“Finnish nuclear power plant Pyhäjoki takes our pension money”

Reactor design, construction, uranium supply and significant financial. Russia plays a central role in what will be Finland’s northernmost nuclear power plant. Located in Pyhäjoki south of Oulu, construction work has already started. However, the factory still does not have a building permit.

“What’s happening in Finland is even more controversial than how the nuclear industry behaves back home in Russia,” says Oleg Bodrov, a prominent expert on the Russian nuclear complex. Bodrov chairs the Public Council of the Southern Gulf Coast of Finland, an environmental network whose majority of members are from the St. Petersburg region.

“According to Russian law, no one can start construction work without having the final permit to build a nuclear power plant,” Bodrov says, shaking his head at what is happening in Finland.

Huge trucks are already moving excavated soil and rock to the site where nuclear energy company Fennovoima is preparing the ground near the Gulf of Bothnia. Buildings are elevated. As previously reported, the permit is delayed by the Finnish Radiation Protection and Nuclear Safety Authority (STUK) and is unlikely to be ready until the end of 2018.

The nuclear power plant project is controversial in Finland.

Construction site of the Pyhäjoki nuclear power plant south of Oulu. Photo courtesy of Fennovoima

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“The money of our retirees”

Part of the funding for the plant, of which RAOS Voima, a subsidiary of Russian state-owned Rosatom, owns 34% of the shares, comes from the National Wealth Fund.

“They are playing with our pensioners’ money,” says Oleg Bodrov.

He argues that this part of the fund is high risk. “It is impossible for the construction of a nuclear power plant in Finland to bring in Russia. All future predictions show that alternative energies will produce electricity cheaper than nuclear reactors.”

Oleg Bodrov has first-hand knowledge. Originally from the closed city of Sosnovy Bor, he followed developments at the Leningrad nuclear power plant for decades. In a few weeks, a new reactor of the VVER-1200 design will be commissioned. This reactor is similar to the one to be built in northern Finland.

Little transparency in Russia

“The Russian nuclear industry is a closed society. Hundreds of thousands of people are employed, often living in closed cities where there is little transparency in funding and technology,” says Bodrov. “Now Russia is exporting its newest and largest reactor project abroad. Only to keep his own society of nuclear workers alive.”

“There are about four million pensioners living below the poverty line in Russia today. They need money, not subsidized nuclear industry in other countries.”

“Putinjoki” painted on the road sign at the entrance to the municipality of Pyhäjoki. Photo: Thomas Nilsen

Fennovoima says construction of the plant itself is due to start in 2019 with commercial operation expected to begin in 2024. Communications manager Heli Nikula previously told the Barents Observer that the construction price is estimated to be between 6.5 and 7 billion euros. When in operation, the plant will supply electricity at €50/MWh, a price the company says is expected to drop over time.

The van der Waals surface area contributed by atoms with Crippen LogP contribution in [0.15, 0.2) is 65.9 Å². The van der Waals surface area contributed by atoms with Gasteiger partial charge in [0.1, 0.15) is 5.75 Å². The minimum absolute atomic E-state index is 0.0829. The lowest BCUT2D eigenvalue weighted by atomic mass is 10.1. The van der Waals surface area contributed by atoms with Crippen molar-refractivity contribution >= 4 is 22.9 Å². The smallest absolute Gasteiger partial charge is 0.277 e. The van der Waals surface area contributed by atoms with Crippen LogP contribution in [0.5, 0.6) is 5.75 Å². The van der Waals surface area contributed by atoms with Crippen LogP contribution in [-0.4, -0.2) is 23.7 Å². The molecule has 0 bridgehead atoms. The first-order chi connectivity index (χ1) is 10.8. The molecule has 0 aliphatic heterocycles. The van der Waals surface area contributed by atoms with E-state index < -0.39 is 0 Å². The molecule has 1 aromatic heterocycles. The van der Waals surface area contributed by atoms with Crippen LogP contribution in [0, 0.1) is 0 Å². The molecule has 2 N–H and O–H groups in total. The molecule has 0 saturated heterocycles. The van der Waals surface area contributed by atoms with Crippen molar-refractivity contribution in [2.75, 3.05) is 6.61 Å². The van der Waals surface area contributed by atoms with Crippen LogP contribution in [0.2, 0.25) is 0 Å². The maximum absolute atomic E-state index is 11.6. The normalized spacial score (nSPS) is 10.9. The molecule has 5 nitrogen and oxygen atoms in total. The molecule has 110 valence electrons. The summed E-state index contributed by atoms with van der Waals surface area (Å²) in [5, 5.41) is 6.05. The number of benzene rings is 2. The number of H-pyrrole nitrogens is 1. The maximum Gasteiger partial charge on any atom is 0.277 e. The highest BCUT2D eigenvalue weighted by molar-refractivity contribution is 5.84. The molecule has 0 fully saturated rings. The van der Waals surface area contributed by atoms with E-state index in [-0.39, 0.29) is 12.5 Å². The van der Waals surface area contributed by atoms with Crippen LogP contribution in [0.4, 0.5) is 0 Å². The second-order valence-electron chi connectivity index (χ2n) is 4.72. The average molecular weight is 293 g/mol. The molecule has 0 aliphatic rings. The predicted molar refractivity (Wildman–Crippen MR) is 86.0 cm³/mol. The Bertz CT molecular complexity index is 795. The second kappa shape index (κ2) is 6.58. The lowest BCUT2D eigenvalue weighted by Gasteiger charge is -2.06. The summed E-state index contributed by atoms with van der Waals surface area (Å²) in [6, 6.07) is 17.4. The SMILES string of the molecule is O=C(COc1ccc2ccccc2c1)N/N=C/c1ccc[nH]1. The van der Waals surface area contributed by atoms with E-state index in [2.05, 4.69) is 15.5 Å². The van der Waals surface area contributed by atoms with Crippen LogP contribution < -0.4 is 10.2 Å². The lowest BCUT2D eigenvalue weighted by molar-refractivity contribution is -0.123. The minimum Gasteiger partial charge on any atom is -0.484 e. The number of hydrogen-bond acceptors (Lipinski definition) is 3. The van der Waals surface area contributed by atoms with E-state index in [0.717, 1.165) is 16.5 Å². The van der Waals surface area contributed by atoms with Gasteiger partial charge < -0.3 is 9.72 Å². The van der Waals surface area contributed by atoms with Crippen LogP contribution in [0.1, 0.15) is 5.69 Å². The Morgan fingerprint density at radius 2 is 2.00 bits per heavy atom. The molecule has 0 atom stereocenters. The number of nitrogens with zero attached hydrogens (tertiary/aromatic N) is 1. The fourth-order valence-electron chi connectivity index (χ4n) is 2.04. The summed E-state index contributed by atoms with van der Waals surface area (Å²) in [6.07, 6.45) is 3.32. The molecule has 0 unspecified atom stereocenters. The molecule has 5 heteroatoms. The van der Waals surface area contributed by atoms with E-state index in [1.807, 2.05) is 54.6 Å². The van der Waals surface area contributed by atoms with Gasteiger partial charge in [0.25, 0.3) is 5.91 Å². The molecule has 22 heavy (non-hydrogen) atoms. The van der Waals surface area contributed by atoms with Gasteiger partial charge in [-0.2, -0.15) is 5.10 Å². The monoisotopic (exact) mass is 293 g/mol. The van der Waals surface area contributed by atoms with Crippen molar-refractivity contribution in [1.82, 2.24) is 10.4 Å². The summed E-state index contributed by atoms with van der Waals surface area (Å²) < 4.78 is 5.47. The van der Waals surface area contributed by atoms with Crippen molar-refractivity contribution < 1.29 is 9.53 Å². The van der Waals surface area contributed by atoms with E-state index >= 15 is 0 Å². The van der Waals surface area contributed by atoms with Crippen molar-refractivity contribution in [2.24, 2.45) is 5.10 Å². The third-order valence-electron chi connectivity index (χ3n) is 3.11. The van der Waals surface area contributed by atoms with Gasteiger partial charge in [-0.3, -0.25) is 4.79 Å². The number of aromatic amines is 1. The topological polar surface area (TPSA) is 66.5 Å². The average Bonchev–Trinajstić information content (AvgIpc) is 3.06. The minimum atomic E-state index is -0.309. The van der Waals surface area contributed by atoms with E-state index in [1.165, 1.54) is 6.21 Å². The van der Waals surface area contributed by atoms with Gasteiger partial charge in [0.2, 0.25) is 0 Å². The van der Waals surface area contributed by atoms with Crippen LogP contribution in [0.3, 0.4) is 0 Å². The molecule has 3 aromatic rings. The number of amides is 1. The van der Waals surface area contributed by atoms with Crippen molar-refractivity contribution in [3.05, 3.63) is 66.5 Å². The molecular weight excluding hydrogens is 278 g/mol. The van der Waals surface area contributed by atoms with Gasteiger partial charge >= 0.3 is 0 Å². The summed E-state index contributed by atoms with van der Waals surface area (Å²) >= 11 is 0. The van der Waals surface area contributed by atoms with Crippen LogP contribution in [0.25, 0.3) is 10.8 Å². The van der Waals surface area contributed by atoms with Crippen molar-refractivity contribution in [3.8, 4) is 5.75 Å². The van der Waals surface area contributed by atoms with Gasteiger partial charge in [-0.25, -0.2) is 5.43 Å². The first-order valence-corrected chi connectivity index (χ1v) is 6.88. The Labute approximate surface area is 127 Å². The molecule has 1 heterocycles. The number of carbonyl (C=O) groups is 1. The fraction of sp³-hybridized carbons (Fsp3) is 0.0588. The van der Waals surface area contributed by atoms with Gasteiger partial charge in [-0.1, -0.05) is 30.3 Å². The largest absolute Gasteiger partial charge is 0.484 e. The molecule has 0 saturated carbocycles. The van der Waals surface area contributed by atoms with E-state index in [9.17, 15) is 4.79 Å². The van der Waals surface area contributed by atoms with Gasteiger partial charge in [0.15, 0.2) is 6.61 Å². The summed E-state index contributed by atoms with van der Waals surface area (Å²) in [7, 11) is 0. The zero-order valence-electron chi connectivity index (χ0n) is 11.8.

Since the nuclear plant will supply electricity to its owners, the project will be profitable throughout the planned 60 years of operation of the plant, says Fennovoima.

Shareholders on the move

Fennovoima will sell all the electricity it produces at cost price to its owners in proportion to their participation. The project owners are on the move, however. Earlier in January, the regional daily Vasabladet reported that the City of Helsinki and Vanda Energy are considering leaving Fennovoima. Vanda Energy owns 5% of Fennovoima and 7% of Voimaosakeyhtiö, one of Fennovoima’s largest shareholders.

Russia’s National Wealth Fund has promised to invest 150 billion rubles (2.1 billion euros) in Fennovoima, but according to Kommersant, only 800 million euros have been transferred to date. Additionally, Rosatom is currently trying to attract more external funding for the construction of the nuclear power plant in Finland. Sovcombank is ready to grant a loan of 500 million euros, writes Kommersant.

Second-hand uranium from the Kola Peninsula

Uranium fuel for the reactor is also to be delivered by Rosatom.

In one addition to the construction requestFennovoima says it chose to use reprocessed uranium fuel during the first years of operation.

This is uranium extracted from nuclear fuel previously removed from a reactor. Today, Russia has one such reprocessing plant, located in Mayak, in the southern Urals. Here, all spent fuel from military submarines and civilian nuclear-powered icebreakers on the Kola Peninsula is reprocessed. The same is true for the fuel of the VVER-440 reactors.

Oleg Bodrov warns the Finnish government against this agreement and says that Finland needs to take a closer look at the functioning of the reprocessing industry in Russia.

“Reprocessing fuel from submarines and icebreakers on the Kola Peninsula creates a huge amount of nuclear waste. Some of it is liquid and from the Mayak plant, leaks could go into the river system connected to the Ob and the water flow would end up in the Arctic. The mouth of the Ob River is in the Kara Sea.

“The construction of the Finnish nuclear power plant in Pyhäjoki is not only socially and economically a bad idea. It is also dangerous for the environment, in Finland, in Russia and for the Arctic”, explains Oleg Bodrov.

Bodrov’s Russian network is currently working with Friends of the Earth in Norway and Greenpeace in Finland on a project to promote renewable energy cooperation across the borders between Russia and the Nordic countries.


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